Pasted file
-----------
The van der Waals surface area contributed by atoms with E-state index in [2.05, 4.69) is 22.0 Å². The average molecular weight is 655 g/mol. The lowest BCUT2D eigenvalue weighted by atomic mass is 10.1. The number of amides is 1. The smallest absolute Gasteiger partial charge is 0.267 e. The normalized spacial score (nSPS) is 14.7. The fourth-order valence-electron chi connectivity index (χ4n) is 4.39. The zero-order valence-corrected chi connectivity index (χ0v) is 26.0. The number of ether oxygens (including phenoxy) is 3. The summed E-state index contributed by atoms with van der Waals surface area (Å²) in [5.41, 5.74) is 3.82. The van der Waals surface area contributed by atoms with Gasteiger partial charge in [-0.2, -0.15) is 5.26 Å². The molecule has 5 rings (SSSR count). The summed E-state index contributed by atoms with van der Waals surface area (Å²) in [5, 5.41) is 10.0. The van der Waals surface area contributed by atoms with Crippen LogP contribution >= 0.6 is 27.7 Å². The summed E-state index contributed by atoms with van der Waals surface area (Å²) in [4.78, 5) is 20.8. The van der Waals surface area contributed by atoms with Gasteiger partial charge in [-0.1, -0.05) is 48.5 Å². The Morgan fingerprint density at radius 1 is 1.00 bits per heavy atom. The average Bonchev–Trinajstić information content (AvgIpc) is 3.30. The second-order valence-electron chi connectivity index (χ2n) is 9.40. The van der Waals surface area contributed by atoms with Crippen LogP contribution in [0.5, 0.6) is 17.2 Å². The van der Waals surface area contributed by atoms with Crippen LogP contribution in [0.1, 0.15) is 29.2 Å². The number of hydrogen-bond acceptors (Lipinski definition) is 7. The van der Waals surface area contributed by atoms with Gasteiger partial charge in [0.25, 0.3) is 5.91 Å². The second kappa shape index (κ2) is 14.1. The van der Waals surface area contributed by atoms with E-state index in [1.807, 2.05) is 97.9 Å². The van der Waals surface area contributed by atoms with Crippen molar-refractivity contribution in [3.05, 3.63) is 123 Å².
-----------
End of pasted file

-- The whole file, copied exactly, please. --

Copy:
The van der Waals surface area contributed by atoms with E-state index in [2.05, 4.69) is 22.0 Å². The average molecular weight is 655 g/mol. The lowest BCUT2D eigenvalue weighted by atomic mass is 10.1. The number of amides is 1. The smallest absolute Gasteiger partial charge is 0.267 e. The normalized spacial score (nSPS) is 14.7. The fourth-order valence-electron chi connectivity index (χ4n) is 4.39. The zero-order valence-corrected chi connectivity index (χ0v) is 26.0. The number of ether oxygens (including phenoxy) is 3. The summed E-state index contributed by atoms with van der Waals surface area (Å²) in [5.41, 5.74) is 3.82. The van der Waals surface area contributed by atoms with Gasteiger partial charge in [-0.2, -0.15) is 5.26 Å². The molecule has 5 rings (SSSR count). The summed E-state index contributed by atoms with van der Waals surface area (Å²) in [5, 5.41) is 10.0. The van der Waals surface area contributed by atoms with Crippen LogP contribution >= 0.6 is 27.7 Å². The summed E-state index contributed by atoms with van der Waals surface area (Å²) in [4.78, 5) is 20.8. The van der Waals surface area contributed by atoms with Gasteiger partial charge in [-0.1, -0.05) is 48.5 Å². The Morgan fingerprint density at radius 1 is 1.00 bits per heavy atom. The average Bonchev–Trinajstić information content (AvgIpc) is 3.30. The second-order valence-electron chi connectivity index (χ2n) is 9.40. The van der Waals surface area contributed by atoms with Crippen LogP contribution in [0.5, 0.6) is 17.2 Å². The van der Waals surface area contributed by atoms with Crippen LogP contribution in [0.1, 0.15) is 29.2 Å². The number of hydrogen-bond acceptors (Lipinski definition) is 7. The van der Waals surface area contributed by atoms with Gasteiger partial charge in [0.25, 0.3) is 5.91 Å². The second kappa shape index (κ2) is 14.1. The van der Waals surface area contributed by atoms with E-state index in [1.807, 2.05) is 97.9 Å². The van der Waals surface area contributed by atoms with Crippen molar-refractivity contribution in [3.05, 3.63) is 123 Å².